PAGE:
The Neighbourhood Health Service (NHS) is a local health screening service project involving:

  • Medicine and Nursing students of the Yong Loo Lin School of Medicine, NUS

  • Social Work students of the Faculty of Arts and Social Sciences, NUS

  • Medicine students of the Lee Kong Chian School of Medicine, NTU.

The inaugural NHS was held in January 2008, serving the residents of Taman Jurong Zone B. Only 3 basic triage services were offered: Capillary Blood Glucose (CBG), Blood Pressure (BP), and Height & Weight (BMI). In its eleventh year, In its eleventh year, NHS has grown substantially and has since extended its service to residents in Eunos Crescent, MacPherson, Bukit Merah, Marine Terrace, Kampong Glam and Queenstown.

The extensiveness of services provided has grown in tandem with the outreach of the project. Residents now enjoy more than 20 different screening modalities and follow up services such as basic and advanced eye screening, dental check-up and cancer screening.


NHS aims to identify residents-in-need, especially the elderly and residents of lower socio-economic status living in rental blocks, and act as a bridge to reconnect them back to the healthcare system.

In essence, NHS seeks to reduce the size of two main groups of residents:

(i)  Residents who suffer from illness but have not been diagnosed yet;
(ii) Residents who have previously been diagnosed with illness, but are not receiving medical treatment due to various barriers to healthcare (e.g. cost, mobility, personal reluctance). 

In the long term, NHS also hopes to evolve into a replicable health service model that can be adopted by healthcare institutions nationwide.


NHS targets the rental block population in Singapore, which has a larger proportion of elderly and residents of lower socio-economic status. Many of these residents (i) do not go for regular health screenings (may suffer from latent chronic conditions) and/or (ii) do not actively seek treatment for diagnosed conditions [1,2]. 

Such poor health-seeking behavior can be attributed to several barriers to healthcare, including (but not limited to):
1. Financial limitations : unable to afford healthcare
2. Physical limitations : immobile; cannot access health facilities
3. Psychological gap : low risk perception of illnesses, doubts about Western Medicine, fear of mockery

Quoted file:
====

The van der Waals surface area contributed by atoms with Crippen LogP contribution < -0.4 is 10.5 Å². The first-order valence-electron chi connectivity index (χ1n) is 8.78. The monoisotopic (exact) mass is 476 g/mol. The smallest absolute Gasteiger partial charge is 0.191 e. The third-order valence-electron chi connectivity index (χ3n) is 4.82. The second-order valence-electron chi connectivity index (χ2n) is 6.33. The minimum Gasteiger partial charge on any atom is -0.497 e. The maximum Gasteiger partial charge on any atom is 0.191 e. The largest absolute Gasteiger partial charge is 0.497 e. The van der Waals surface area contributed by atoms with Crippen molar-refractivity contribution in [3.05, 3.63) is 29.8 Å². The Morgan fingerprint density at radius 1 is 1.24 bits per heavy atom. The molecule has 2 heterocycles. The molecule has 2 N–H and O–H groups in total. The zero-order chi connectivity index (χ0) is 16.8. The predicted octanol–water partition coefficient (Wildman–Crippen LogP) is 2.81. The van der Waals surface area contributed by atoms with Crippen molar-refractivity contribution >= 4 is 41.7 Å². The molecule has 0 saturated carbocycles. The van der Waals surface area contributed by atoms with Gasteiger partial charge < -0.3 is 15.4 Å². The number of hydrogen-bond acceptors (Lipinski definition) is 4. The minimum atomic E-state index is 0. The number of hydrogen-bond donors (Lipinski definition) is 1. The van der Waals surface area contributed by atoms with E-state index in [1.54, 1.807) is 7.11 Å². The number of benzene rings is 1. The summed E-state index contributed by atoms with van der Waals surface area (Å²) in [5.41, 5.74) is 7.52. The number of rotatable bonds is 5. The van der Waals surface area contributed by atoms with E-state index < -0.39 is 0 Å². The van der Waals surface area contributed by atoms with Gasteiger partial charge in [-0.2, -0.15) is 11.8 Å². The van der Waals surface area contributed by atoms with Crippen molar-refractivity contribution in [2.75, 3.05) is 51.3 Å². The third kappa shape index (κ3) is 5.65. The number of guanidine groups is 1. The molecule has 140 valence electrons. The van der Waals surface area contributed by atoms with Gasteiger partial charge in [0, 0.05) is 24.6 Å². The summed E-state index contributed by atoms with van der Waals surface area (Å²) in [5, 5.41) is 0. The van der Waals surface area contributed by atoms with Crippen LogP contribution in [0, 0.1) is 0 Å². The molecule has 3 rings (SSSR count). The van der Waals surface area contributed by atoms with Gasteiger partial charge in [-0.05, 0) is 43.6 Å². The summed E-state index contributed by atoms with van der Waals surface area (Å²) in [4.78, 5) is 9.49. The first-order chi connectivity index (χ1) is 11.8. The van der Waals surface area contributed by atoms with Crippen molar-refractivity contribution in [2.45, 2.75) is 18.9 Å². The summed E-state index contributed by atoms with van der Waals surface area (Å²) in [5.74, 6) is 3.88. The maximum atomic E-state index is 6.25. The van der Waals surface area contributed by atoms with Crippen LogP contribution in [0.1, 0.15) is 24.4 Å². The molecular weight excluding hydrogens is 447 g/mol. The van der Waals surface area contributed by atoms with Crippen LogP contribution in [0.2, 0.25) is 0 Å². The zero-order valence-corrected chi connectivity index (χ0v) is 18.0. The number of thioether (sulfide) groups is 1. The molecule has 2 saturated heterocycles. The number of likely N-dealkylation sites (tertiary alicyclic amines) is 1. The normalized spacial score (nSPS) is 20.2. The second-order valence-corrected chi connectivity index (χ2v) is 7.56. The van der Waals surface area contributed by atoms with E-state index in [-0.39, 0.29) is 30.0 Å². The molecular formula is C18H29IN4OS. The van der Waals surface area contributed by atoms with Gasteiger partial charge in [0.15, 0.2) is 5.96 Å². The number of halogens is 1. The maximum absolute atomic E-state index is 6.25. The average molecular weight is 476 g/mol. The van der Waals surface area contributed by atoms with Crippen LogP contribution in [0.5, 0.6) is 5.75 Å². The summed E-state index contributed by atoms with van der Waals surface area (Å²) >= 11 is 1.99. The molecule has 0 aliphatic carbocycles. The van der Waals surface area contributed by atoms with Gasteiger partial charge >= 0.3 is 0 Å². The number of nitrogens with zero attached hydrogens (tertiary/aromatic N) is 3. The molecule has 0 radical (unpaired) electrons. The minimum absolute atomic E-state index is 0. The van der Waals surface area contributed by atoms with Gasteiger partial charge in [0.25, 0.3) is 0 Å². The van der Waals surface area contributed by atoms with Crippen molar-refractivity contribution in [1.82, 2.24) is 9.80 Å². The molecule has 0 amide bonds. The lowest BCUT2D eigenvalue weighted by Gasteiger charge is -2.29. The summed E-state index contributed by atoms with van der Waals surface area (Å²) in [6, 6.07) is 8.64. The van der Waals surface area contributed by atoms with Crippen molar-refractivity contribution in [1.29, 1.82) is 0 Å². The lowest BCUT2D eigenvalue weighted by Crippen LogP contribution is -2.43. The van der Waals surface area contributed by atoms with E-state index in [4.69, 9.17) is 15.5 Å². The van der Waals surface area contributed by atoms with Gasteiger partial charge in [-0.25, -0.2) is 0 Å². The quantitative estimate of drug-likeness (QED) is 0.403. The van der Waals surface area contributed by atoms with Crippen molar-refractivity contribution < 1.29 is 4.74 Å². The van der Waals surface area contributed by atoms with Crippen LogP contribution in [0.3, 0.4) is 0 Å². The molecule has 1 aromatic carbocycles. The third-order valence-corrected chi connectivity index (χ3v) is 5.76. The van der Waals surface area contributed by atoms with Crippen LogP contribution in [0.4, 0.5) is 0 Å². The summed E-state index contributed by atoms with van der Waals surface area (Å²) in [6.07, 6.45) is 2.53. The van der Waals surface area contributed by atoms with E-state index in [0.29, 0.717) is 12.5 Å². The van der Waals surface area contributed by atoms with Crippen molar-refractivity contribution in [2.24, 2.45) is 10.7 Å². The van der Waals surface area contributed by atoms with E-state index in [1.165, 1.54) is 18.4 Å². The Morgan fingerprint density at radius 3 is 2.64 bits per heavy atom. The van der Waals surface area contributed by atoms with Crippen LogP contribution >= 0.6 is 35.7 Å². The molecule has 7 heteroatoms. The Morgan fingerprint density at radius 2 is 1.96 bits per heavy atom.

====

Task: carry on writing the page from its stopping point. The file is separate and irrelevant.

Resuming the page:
4. Knowledge gap : imperfect information on health services and financial schemes available

Furthermore, extensive research has shown that the general health of the rental block population (influenced by socio-economic status) is generally poorer than that of a non-rental block population [3,4]. There is thus a need for an intervention such as NHS, to identify residents-in-need (through screening and diagnosing latent conditions), and reconnect them back to the healthcare system (by breaking down barriers to healthcare).


Today, NHS is more than just another health screening.

We bring a comprehensive, holistic health service right to the doorsteps of residents-in-need. This is especially convenient for immobile residents, who are thus encouraged to participate. Our screening module comprises five distinct categories – chronic diseases, functional, mental health, frailty, and cancer. Each contains multiple modalities and add to a total of 26.

The work does not stop there. NHS continues to engage more than 300 residents with abnormal results through our comprehensive follow-up programme. The aim is not to replace primary care physicians, but to motivate these residents to see GPs to follow up on on their screening results.  To ensure that they do so, our committee members – trained in motivational interviewing techniques frequently used by family medicine physicians – engage residents via phone calls (and house visits in more complex cases). This happens at regular 3-monthly intervals, for up to a year after these residents’ last screening, thus encouraging positive health-seeking behaviour.

Crucially, we take a holistic view on health. We are well aware that healthcare decisions are always influenced by socio-economic factors. Thus, NUS Social Work students form a core part of our committee and volunteer group. They work tirelessly to connect residents-in-need to social support organisations, in order to overcome socio-economic barriers to healthcare.

[1] Wee, L. E., Koh, G. C-H., Chin, R. T., Yeo, W. X., Seow, B., & Chua, D. (2012). Socioeconomic factors affecting colorectal, breast and cervical cancer screening in an Asian urban low-income setting at baseline and post-intervention. Preventive Medicine, 55(1), 61-67.

[2] Wee, L. E., Koh, G. C-H., Yeo, W. X., Chin, R. T., Wong, J., & Seow, B. (2013). Screening for cardiovascular disease risk factors in an urban low-income setting at baseline and post intervention: a prospective intervention study. European Journal of Preventive Cardiology, 20(1), 176-88.

[3] Low, L. L., Tay, W. Y., Ng, M. J. M., Tan, S. Y., Liu, N., & Lee, K. H. (2016). Frequent hospital admissions in Singapore: clinical risk factors and impact of socioeconomic status. Singapore Medical Journal, 1-6.

[4] Low, L. L., Wah, W., Ng, M. J., Tan, S. Y., Liu, N., & Lee, K. H. (2016). Housing as a Social Determinant of Health in Singapore and Its Association with Readmission Risk and Increased Utilization of Hospital Services. Front. Public Health, 4(109), 1-7.